Learn Two Way Data Binding in Meteor

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The Problem: You want Two-Way Data Binding in MeteorJS

You have a form input and you want to print the results of the user’s input after every keyup. You may also want to run a function after every keyup and have the result updated in template.

The Meteor App we are Building

This can be useful feature for printing the results of user input in real time. Imagine you have an app that calculates the value of circumference of a circle for a given radius. Rather than having the user click submit after they enter the number, we can just update result in realtime.

Sidenote: If you have ever worked AngularJS, you should know that two-way binding like this works between your models and views. Google "circumference of circle" and you should see the search engine’s demo that does the same thing. This lesson is just replicating that same behavior in Meteor.

Resources

Example App: Meteor Circle Circumference Calculator

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Notice that after every keyup event, the value of the circumference changes. Also, I am console logging the each event object.

Storing the User Input in a Session

The Session in meteor is really simple. It allows you to store and fetch data that disappears when the session ends, such as a page refresh.

We can create two-way binding on the keyup event storing the user’s input in the meteor’s Session. When we define an event, Meteor creates an event object when it occurs from which we can get all the data we need. Here’s how it will work.

  1. A user enters something into our form.
  2. Meteor creates the event object.
  3. We set the user’s input to a Session variable.

calculator.html

 <template name="calculator">
  <input class="user-input">
</template>

calculator.js

Template.calculator.events({
  "keyup .user-input": function(event) {
    var radiusValue = event.target.value;
    Session.set('userInput', radiusValue);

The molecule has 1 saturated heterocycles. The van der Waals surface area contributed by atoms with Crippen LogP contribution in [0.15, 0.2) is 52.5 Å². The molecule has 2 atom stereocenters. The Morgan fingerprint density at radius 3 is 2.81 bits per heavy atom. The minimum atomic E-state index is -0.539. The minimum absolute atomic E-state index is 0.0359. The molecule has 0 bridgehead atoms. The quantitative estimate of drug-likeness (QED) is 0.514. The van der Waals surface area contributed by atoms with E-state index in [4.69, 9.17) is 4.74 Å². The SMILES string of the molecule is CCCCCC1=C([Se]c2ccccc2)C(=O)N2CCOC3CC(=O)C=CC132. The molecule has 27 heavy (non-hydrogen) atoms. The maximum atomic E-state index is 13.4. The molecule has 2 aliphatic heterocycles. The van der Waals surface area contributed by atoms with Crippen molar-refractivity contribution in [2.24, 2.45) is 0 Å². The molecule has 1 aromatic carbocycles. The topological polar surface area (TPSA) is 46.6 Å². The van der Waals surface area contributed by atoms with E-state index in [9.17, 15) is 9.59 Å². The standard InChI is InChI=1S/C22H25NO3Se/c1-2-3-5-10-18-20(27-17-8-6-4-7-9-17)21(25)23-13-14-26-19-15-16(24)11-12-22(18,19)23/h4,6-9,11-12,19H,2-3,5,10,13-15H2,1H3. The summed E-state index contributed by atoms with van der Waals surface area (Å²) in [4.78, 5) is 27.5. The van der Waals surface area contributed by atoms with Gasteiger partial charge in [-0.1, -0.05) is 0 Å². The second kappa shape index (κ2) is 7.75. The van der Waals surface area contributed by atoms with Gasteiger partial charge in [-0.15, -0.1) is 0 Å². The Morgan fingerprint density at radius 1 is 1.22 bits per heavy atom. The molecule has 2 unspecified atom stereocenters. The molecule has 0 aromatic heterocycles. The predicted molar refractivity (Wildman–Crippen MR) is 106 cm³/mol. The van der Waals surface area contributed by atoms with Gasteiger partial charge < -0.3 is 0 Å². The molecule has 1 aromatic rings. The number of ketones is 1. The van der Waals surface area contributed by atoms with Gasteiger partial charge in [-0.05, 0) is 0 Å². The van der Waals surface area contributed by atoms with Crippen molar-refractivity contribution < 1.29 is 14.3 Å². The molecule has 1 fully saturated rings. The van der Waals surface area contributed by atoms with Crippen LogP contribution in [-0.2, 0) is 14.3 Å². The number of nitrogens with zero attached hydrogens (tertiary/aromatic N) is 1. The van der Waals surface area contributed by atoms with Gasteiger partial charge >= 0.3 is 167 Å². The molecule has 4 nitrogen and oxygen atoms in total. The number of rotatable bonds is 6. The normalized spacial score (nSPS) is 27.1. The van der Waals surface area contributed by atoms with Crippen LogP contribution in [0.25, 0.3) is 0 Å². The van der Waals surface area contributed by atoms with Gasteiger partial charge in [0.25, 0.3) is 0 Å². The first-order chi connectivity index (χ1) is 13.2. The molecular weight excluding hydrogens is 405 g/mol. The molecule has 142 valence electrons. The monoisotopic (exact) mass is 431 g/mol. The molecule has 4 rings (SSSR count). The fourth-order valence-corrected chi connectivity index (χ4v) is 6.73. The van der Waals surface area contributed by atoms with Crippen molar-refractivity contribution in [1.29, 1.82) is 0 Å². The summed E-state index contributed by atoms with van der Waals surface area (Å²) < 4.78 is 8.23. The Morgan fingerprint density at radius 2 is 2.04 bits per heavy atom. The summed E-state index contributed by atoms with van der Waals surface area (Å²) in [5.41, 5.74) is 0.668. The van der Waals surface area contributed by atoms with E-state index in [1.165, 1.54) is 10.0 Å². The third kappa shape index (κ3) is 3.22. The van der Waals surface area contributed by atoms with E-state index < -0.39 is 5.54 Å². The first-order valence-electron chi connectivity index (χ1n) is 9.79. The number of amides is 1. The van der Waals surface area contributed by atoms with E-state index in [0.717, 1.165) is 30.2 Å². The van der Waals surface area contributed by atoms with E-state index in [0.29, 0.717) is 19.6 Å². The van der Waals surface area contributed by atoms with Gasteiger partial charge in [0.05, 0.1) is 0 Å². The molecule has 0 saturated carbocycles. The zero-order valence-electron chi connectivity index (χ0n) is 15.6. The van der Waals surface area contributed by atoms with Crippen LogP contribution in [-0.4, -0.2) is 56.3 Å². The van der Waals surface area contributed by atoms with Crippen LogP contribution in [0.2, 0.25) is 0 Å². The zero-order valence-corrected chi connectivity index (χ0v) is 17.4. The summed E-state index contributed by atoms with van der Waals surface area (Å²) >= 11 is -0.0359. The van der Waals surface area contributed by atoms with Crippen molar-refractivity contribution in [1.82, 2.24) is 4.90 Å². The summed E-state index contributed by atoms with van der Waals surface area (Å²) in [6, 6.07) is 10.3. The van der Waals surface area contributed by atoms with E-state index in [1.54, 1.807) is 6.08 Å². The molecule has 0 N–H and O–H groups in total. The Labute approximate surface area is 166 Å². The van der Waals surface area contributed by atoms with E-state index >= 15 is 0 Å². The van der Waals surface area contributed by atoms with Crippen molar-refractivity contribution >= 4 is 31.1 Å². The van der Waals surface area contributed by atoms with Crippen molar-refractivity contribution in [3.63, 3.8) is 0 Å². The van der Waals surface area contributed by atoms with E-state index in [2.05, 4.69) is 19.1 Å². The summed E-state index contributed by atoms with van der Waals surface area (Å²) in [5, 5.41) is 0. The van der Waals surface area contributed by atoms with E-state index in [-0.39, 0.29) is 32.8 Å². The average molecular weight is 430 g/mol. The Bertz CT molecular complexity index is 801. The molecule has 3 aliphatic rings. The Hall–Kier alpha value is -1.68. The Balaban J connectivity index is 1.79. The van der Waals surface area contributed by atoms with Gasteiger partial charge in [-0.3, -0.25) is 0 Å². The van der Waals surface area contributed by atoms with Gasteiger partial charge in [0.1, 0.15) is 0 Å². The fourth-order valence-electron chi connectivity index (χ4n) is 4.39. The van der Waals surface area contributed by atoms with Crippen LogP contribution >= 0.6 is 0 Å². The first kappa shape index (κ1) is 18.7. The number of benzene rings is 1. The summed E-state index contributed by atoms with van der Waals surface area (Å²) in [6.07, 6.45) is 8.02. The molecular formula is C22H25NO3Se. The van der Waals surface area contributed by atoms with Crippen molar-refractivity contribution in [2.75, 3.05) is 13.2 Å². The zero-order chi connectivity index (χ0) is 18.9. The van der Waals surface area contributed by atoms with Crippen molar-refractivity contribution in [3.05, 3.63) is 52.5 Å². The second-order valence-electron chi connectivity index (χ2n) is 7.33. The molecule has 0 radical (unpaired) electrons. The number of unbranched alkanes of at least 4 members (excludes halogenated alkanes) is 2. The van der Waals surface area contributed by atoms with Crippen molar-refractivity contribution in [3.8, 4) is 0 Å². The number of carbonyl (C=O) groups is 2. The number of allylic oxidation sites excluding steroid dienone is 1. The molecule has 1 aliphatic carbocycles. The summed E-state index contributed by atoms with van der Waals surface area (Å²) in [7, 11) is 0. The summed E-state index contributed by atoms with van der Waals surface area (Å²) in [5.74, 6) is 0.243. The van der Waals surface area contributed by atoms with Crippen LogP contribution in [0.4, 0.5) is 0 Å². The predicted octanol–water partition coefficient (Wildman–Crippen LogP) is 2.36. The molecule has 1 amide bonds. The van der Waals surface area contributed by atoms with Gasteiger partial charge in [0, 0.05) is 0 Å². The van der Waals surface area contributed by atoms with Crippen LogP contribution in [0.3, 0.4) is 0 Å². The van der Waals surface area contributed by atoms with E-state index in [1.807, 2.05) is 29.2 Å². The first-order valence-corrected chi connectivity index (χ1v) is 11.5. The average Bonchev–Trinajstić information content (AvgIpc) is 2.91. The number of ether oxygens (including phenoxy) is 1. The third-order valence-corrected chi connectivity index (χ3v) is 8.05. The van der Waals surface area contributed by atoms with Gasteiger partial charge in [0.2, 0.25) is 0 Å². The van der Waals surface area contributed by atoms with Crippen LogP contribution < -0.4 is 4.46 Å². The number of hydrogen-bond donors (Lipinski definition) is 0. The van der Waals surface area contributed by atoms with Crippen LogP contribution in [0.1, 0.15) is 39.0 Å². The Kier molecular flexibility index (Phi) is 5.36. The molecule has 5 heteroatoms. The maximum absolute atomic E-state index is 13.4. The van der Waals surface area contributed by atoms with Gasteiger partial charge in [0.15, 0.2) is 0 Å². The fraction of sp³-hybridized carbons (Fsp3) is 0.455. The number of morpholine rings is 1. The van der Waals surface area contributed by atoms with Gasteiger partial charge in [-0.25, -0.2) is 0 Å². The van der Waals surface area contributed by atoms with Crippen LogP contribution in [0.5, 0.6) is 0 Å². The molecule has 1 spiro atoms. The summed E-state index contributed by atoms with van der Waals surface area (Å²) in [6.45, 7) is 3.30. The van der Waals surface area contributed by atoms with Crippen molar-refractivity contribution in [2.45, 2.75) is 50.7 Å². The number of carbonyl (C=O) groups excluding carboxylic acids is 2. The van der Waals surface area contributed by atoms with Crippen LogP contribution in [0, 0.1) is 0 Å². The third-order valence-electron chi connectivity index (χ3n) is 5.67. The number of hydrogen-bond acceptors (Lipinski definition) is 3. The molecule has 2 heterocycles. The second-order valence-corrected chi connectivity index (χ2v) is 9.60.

}
});

The code above creates a form input with the class of "user-input". We then bind this input to the keyup event and grab the target value from the event object that Meteor creates for us. Lastly, we set a Session variable with this value.

Calculating the Circumference with Pi

Now we need to run the calculation and update the value in the template. Remember how to calculate the circumference of a circle from high school geometry?

C = 2πr (Circumference equals 2 times Pi times radius)

We can use this formula in a template helper in meteor. Simply get the value of the Session variable, then calculate it with circumference formula. Notice that the value of circumference defined in the helper method can be called in our template with double curly braces, i.e. {{circumference}}. It will be automatically recalculated and updated in the template after every keyup event.

calculator.js

Template.calculator.helpers({
  circumference: function(){
    var userInput = Session.get('userInput');
    return ( (2 * Math.PI) * userInput );
  }
});

calculator.html

 <input class="user-input">
  {{circumference}}

If you try it out in the browser, you should see the value change in real time.

Counting Characters Allowed in a Form

Another useful client-side feature is to count the remaining characters in a form before it fails validation. The most famous use of this is the 140 max tweet validation you get from Twitter. Following the same techniques in the examples used above, we can keep track of the characters remaining.

This time, we will call the length method on the event value before adding it to the Session. Then we will subtract it from our arbitrary max value, let’s stick with 140.

demo.html

<template name="demo">

  <input class="text-form">
  {{remainingCharacters}} of 140 Characters Remaining

</template>

demo.js

Template.demo.events({
  "keyup .text-form": function(event) {
    var textLength = event.target.value.length;
    Session.set('charactersEntered', textLength);
  }
});

Template.demo.helpers({
  remainingCharacters: function(){
    var maxCharacters = 140;
    var charactersEntered = Session.get('charactersEntered');
    return maxCharacters - charactersEntered;
  }
});

Pretty cool, but let’s add one last touch. When the user approaches the character limit, lets change the text color to orange, then red when they pass the max.

Changing Text Color to Red or Orange when Reaching the Character Limit

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